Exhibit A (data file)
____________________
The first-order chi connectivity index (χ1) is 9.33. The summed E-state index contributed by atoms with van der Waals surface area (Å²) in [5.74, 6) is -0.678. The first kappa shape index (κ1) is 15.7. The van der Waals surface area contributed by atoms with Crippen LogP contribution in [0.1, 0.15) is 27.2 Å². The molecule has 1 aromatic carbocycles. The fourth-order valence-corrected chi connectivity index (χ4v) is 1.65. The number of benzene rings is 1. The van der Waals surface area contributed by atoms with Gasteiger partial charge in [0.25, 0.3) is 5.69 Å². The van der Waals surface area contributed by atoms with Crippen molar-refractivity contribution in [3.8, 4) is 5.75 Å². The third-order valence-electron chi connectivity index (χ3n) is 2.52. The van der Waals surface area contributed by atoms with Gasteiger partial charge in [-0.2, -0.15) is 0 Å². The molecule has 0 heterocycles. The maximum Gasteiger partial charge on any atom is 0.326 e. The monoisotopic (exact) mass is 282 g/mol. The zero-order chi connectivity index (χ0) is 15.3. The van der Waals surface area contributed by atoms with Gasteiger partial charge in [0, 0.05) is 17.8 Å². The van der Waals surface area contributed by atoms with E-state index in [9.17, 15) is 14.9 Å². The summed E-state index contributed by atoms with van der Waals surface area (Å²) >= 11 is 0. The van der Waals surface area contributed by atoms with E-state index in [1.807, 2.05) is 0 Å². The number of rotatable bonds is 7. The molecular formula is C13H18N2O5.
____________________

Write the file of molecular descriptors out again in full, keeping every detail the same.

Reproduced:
The first-order chi connectivity index (χ1) is 9.33. The summed E-state index contributed by atoms with van der Waals surface area (Å²) in [5.74, 6) is -0.678. The first kappa shape index (κ1) is 15.7. The van der Waals surface area contributed by atoms with Crippen LogP contribution in [0.1, 0.15) is 27.2 Å². The molecule has 1 aromatic carbocycles. The fourth-order valence-corrected chi connectivity index (χ4v) is 1.65. The number of benzene rings is 1. The van der Waals surface area contributed by atoms with Gasteiger partial charge in [0.25, 0.3) is 5.69 Å². The van der Waals surface area contributed by atoms with Crippen molar-refractivity contribution in [3.8, 4) is 5.75 Å². The third-order valence-electron chi connectivity index (χ3n) is 2.52. The van der Waals surface area contributed by atoms with Gasteiger partial charge in [-0.2, -0.15) is 0 Å². The molecule has 0 heterocycles. The maximum Gasteiger partial charge on any atom is 0.326 e. The monoisotopic (exact) mass is 282 g/mol. The zero-order chi connectivity index (χ0) is 15.3. The van der Waals surface area contributed by atoms with Gasteiger partial charge in [0, 0.05) is 17.8 Å². The van der Waals surface area contributed by atoms with E-state index in [9.17, 15) is 14.9 Å². The summed E-state index contributed by atoms with van der Waals surface area (Å²) >= 11 is 0. The van der Waals surface area contributed by atoms with E-state index in [1.807, 2.05) is 0 Å². The number of rotatable bonds is 7. The molecular formula is C13H18N2O5.